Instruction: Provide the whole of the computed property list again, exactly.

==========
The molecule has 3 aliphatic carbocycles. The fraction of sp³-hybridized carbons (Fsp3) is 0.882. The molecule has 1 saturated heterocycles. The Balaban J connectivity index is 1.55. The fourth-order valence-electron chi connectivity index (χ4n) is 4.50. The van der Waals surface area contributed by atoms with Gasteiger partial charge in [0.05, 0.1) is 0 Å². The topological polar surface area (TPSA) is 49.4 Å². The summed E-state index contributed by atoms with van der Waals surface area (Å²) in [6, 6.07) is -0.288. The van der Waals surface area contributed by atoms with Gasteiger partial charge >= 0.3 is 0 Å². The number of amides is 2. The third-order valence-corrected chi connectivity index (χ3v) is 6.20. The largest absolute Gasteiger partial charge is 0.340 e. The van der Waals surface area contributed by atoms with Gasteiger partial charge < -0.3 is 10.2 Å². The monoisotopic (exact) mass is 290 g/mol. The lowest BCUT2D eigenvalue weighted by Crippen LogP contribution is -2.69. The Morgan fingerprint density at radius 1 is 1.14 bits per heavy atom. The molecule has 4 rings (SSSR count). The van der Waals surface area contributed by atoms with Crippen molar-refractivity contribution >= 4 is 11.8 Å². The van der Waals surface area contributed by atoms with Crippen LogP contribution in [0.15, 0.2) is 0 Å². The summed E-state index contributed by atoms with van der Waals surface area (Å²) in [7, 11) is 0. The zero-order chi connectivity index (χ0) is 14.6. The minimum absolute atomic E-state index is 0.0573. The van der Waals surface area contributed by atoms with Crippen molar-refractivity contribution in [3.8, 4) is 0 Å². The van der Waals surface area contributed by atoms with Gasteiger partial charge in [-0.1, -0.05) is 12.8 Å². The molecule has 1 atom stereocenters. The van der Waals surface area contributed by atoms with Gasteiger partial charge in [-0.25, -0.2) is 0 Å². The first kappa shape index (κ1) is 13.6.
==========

The molecule has 3 aliphatic carbocycles. The fraction of sp³-hybridized carbons (Fsp3) is 0.882. The molecule has 1 saturated heterocycles. The Balaban J connectivity index is 1.55. The fourth-order valence-electron chi connectivity index (χ4n) is 4.50. The van der Waals surface area contributed by atoms with Gasteiger partial charge in [0.05, 0.1) is 0 Å². The topological polar surface area (TPSA) is 49.4 Å². The summed E-state index contributed by atoms with van der Waals surface area (Å²) in [6, 6.07) is -0.288. The van der Waals surface area contributed by atoms with Gasteiger partial charge >= 0.3 is 0 Å². The number of amides is 2. The third-order valence-corrected chi connectivity index (χ3v) is 6.20. The largest absolute Gasteiger partial charge is 0.340 e. The van der Waals surface area contributed by atoms with Gasteiger partial charge < -0.3 is 10.2 Å². The monoisotopic (exact) mass is 290 g/mol. The lowest BCUT2D eigenvalue weighted by Crippen LogP contribution is -2.69. The Morgan fingerprint density at radius 1 is 1.14 bits per heavy atom. The molecule has 4 rings (SSSR count). The van der Waals surface area contributed by atoms with Crippen molar-refractivity contribution >= 4 is 11.8 Å². The van der Waals surface area contributed by atoms with Crippen LogP contribution in [0.15, 0.2) is 0 Å². The summed E-state index contributed by atoms with van der Waals surface area (Å²) in [7, 11) is 0. The zero-order chi connectivity index (χ0) is 14.6. The minimum absolute atomic E-state index is 0.0573. The van der Waals surface area contributed by atoms with Crippen molar-refractivity contribution in [3.8, 4) is 0 Å². The van der Waals surface area contributed by atoms with Gasteiger partial charge in [-0.1, -0.05) is 12.8 Å². The molecule has 1 atom stereocenters. The van der Waals surface area contributed by atoms with Gasteiger partial charge in [-0.25, -0.2) is 0 Å². The first kappa shape index (κ1) is 13.6.